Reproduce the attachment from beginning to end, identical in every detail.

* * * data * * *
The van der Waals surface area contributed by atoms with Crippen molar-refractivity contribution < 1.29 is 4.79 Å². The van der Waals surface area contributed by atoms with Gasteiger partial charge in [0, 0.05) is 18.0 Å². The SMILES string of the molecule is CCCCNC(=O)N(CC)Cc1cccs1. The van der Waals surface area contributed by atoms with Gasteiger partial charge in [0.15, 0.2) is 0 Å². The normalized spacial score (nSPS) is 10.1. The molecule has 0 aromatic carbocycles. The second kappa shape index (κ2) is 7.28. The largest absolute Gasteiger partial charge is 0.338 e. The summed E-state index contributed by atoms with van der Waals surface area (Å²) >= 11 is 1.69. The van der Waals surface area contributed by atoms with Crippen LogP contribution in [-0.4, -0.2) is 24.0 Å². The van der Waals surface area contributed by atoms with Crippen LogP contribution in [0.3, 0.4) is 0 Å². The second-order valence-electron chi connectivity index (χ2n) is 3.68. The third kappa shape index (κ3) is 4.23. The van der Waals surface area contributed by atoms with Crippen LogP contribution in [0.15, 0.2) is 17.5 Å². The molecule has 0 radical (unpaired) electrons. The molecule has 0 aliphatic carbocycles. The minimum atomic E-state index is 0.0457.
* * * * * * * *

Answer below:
The van der Waals surface area contributed by atoms with Crippen molar-refractivity contribution < 1.29 is 4.79 Å². The van der Waals surface area contributed by atoms with Gasteiger partial charge in [0, 0.05) is 18.0 Å². The SMILES string of the molecule is CCCCNC(=O)N(CC)Cc1cccs1. The van der Waals surface area contributed by atoms with Gasteiger partial charge in [0.15, 0.2) is 0 Å². The normalized spacial score (nSPS) is 10.1. The molecule has 0 aromatic carbocycles. The second kappa shape index (κ2) is 7.28. The largest absolute Gasteiger partial charge is 0.338 e. The summed E-state index contributed by atoms with van der Waals surface area (Å²) >= 11 is 1.69. The van der Waals surface area contributed by atoms with Crippen LogP contribution in [-0.4, -0.2) is 24.0 Å². The van der Waals surface area contributed by atoms with Crippen LogP contribution in [0.3, 0.4) is 0 Å². The second-order valence-electron chi connectivity index (χ2n) is 3.68. The third kappa shape index (κ3) is 4.23. The van der Waals surface area contributed by atoms with Crippen LogP contribution in [0.15, 0.2) is 17.5 Å². The molecule has 0 radical (unpaired) electrons. The molecule has 0 aliphatic carbocycles. The minimum atomic E-state index is 0.0457.